Birdwing classroom officially opens

Birdwing classroom officially opens
On hand for the ribbon cutting are, from left, David Kay, from Southern California Edison, San Dieguito River Valley Conservancy President Peter Shapiro, San Dieguito River Park Executive Director Dick Bobertz, County Supervisor Dave Roberts, his predecessor Pam Slater-Price, San Dieguito River Valley Conservancy Executive Director Trish Boaz and members of the conservancy and joint powers authority. Photo by Bianca Kaplanek

SAN DIEGO — A ribbon-cutting ceremony was held May 13 for the Birdwing Open Air Classroom, an approximately $700,000 structure County Supervisor Dave Roberts described as “an education center in the heart of a living laboratory — the San Dieguito Lagoon.”

Roberts, chairman of the San Dieguito River Park Joint Powers Authority, stressed that the facility is just one example of how the restored wetlands are thriving.

He noted that Del Mar recently renewed its agreement with the JPA for an additional 50 years, and Solana Beach was slated to follow suit May 14.

He also praised Dick Bobertz, the river park’s executive director, for giving up his entire salary during tough economic times and San Diego Mayor Kevin Faulconer for recently reinstating that city’s funding for the JPA.

“He gets it,” Roberts said of Faulconer. “He wants this to work.”

About 100 people were on hand for a May 13 ribbon-cutting ceremony for the Birdwing Open Air Classroom, which offers sweeping views of the San Dieguito Lagoon.  Photo by Bianca Kaplanek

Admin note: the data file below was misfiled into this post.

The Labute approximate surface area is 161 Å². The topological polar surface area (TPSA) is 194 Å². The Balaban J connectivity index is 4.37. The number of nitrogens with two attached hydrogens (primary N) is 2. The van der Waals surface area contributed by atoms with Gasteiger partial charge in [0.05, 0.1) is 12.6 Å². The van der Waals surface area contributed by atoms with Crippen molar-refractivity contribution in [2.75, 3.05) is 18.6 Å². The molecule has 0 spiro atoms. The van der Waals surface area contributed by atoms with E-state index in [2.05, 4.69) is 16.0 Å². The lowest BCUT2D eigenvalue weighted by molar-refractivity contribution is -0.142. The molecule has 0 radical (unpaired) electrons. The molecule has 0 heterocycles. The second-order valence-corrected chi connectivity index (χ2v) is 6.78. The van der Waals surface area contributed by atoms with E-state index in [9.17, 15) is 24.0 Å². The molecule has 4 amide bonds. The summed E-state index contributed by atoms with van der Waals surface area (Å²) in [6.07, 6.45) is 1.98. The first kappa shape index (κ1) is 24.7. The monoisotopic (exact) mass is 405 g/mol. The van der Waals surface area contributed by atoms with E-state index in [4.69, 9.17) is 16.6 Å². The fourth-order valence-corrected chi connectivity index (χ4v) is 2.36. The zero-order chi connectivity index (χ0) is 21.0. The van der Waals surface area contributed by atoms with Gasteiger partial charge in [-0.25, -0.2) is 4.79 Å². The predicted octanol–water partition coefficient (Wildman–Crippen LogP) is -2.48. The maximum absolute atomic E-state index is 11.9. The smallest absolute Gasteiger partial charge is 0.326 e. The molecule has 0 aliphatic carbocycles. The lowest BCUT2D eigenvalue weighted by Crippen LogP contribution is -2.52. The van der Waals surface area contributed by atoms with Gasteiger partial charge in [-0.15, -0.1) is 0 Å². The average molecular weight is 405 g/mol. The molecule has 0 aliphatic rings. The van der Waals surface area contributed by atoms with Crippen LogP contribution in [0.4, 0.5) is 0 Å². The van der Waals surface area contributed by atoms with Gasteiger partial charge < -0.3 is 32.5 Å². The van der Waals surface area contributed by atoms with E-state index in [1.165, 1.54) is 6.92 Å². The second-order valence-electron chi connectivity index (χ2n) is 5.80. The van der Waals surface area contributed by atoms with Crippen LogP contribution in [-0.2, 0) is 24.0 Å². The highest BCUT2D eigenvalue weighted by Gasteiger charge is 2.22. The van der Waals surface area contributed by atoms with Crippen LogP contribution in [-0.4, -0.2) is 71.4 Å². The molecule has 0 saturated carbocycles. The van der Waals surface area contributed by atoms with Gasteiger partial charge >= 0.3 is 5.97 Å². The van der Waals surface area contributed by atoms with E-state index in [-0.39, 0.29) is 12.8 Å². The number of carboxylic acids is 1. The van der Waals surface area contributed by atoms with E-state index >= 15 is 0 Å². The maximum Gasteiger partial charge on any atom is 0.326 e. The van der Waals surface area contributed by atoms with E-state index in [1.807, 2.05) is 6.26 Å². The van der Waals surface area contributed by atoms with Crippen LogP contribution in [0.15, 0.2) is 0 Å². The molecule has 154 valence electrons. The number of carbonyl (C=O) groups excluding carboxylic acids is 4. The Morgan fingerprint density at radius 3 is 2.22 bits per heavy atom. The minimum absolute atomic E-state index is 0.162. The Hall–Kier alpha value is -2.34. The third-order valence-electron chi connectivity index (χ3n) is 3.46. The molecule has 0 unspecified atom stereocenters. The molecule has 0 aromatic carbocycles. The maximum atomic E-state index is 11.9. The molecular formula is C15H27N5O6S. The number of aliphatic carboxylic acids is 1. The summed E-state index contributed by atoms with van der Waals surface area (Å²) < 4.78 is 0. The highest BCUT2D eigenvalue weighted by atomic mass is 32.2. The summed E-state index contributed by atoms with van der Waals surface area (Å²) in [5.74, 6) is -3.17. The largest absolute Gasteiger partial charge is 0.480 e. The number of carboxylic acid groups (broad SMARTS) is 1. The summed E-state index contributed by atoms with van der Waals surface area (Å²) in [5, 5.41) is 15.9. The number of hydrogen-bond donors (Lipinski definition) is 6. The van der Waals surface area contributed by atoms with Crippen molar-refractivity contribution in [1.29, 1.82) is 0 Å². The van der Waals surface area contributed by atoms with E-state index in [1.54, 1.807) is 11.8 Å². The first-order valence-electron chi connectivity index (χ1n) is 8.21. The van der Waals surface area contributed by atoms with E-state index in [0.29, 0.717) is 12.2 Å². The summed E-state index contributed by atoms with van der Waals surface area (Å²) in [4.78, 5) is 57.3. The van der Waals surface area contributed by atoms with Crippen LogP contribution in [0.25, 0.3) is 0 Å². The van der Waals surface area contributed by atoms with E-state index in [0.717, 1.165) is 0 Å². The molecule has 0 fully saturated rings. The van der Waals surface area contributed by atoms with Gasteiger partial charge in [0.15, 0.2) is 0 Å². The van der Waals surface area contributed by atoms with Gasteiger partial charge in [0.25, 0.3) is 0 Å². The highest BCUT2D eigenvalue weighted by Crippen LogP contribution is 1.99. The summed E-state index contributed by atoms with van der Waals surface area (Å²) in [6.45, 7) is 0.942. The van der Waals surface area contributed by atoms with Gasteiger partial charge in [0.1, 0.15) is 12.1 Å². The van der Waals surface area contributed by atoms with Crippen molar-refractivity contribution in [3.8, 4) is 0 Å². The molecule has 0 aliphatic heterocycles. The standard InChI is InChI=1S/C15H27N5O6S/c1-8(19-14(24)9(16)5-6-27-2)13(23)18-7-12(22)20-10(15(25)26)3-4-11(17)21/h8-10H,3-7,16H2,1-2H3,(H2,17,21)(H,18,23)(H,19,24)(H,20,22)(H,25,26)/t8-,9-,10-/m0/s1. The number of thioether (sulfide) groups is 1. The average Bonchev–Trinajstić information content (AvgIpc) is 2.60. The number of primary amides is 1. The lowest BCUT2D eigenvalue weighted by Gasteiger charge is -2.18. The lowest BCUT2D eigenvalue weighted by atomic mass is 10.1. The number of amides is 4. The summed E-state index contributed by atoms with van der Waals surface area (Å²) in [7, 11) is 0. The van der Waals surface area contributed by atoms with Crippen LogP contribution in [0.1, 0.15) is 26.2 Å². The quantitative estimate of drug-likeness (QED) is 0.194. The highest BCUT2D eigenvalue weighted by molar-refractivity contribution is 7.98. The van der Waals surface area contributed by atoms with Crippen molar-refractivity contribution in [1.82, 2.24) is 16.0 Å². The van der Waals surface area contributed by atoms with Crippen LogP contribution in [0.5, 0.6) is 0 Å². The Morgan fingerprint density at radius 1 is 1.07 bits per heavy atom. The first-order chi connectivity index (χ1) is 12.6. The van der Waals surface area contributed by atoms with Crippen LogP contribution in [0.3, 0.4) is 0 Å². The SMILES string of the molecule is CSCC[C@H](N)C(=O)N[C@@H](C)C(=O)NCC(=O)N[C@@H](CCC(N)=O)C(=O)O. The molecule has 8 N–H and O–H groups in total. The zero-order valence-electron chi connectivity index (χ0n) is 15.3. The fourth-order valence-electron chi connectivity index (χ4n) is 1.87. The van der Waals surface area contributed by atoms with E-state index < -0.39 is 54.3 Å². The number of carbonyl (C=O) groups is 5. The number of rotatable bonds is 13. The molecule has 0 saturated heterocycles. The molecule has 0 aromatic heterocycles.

About 100 people were on hand for a May 13 ribbon-cutting ceremony for the Birdwing Open Air Classroom, which offers sweeping views of the San Dieguito Lagoon. Photo by Bianca Kaplanek

Most of the funding for the Birdwing came from the county. Roberts’ predecessor, Pam Slater-Price, secured $340,000 in grants.

Roberts said when he took office in 2012 officials from the JPA told him they needed $155,000 to complete the project.

“So I did what every newly elected official does,” Roberts said. “I asked my staff, ‘Can I do that?’”  When he was told yes he committed the necessary grant money.

Another approximately $170,000 came from private donations.

The structure features panels of perforated stainless steel to filter light and provide a comfortable area to view the surrounding lagoon.

Slater-Price said it is a place where the public can “enjoy the lagoon without disturbing the wildlife.” Visitors can walk, bike or horseback ride “while being respectful to the real residents, the animals and the plants,” she said.

Bobertz added that the project also provides an opportunity for the public to interact with the environment.

The Birdwing, which will be used throughout the year for classroom field trips, is already booked to the end of July with more than 20 programs that are free and open to the public.

Topics include animal tracking, the human equestrian bond, attracting butterflies and hummingbirds, nature photography and birds of prey, to name a few.

“When it’s not used for events you can come with your coffee and enjoy the view,” Bobertz said.

Visit sdrp.org for more information and a complete list of events.

 

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